About 10 million Britons have skipped sleep or made themselves tired the next day because they were binge-watching TV, new research suggests.
More than half of British adults watch more than one episode of the same show back-to-back at least once a month.
Of those, a third – almost 10 million – admit they have missed sleep or become tired as a result, while a quarter say they have neglected household chores.
Media watchdog Ofcom did the research into what it called “box set Britain”.
Other findings in the broadcasting regulator’s Communications Market Report include:
- Among over-16s, 55% of the population watch more than one episode of the same programme in the same sitting at least once a month
- That proportion rises to 82% for viewers aged 16-24 – and more than one in 10 in this age group say they binge-watch every day
- Among 16-24s, almost half (47%) say they have taken action to cut back on binge-watching in some way
- BBC iPlayer was the most popular on-demand service among adults, used by 63% – followed by ITV Hub (40%), YouTube (38%) and Netflix (31%)
- 91% of people still watch live broadcast TV every week – but the viewing time has dropped 14% since 2010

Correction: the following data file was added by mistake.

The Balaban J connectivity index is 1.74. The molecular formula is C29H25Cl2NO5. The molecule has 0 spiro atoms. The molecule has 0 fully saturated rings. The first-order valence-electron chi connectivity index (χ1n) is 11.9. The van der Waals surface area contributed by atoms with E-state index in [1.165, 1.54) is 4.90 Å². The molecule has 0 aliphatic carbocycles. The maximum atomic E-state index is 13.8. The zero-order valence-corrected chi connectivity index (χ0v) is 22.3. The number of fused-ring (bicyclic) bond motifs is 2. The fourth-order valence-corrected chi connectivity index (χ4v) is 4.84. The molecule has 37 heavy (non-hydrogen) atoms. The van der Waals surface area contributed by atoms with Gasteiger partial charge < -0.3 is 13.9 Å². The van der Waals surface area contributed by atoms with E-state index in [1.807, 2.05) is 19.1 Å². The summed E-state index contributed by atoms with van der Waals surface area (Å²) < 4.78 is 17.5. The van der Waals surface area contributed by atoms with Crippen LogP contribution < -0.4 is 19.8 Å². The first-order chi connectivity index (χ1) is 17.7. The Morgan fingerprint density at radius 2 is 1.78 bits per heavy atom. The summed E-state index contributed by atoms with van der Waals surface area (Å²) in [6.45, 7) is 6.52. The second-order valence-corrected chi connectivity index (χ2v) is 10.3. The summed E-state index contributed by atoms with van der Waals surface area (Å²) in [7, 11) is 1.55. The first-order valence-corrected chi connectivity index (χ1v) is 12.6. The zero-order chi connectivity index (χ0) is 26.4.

- There’s a growing age gap. Over-64s watched an average of 5 hours 44 minutes of broadcast TV per day in 2016, up 50 minutes from 2006
- In contrast, 16-24s watched 1 hour 54 minutes a day – down 41 minutes since 2006
- Orange is the New Black was the most popular show on subscription streaming services in the UK between October and December 2016
Top 10 subscription streaming shows (Oct-Dec 2016)
- Orange is the New Black (Netflix)
- Marvel’s Luke Cage (Netflix, pictured)
- The Grand Tour (Amazon)
- Narcos (Netflix)
- Breaking Bad (Netflix)
- Stranger Things (Netflix)
- The Crown (Netflix)
- The Man in the High Castle (Amazon)
- Lucifer (Amazon)
- American Horror Story (Netflix)
Lindsey Fussell, consumer group director at Ofcom, said: “Technology has revolutionised the way we watch TV. The days of waiting a week for the next episode are largely gone, with people finding it hard to resist watching multiple episodes around the house or on the move.
“But live television still has a special draw, and the power to bring the whole family together in a common experience.”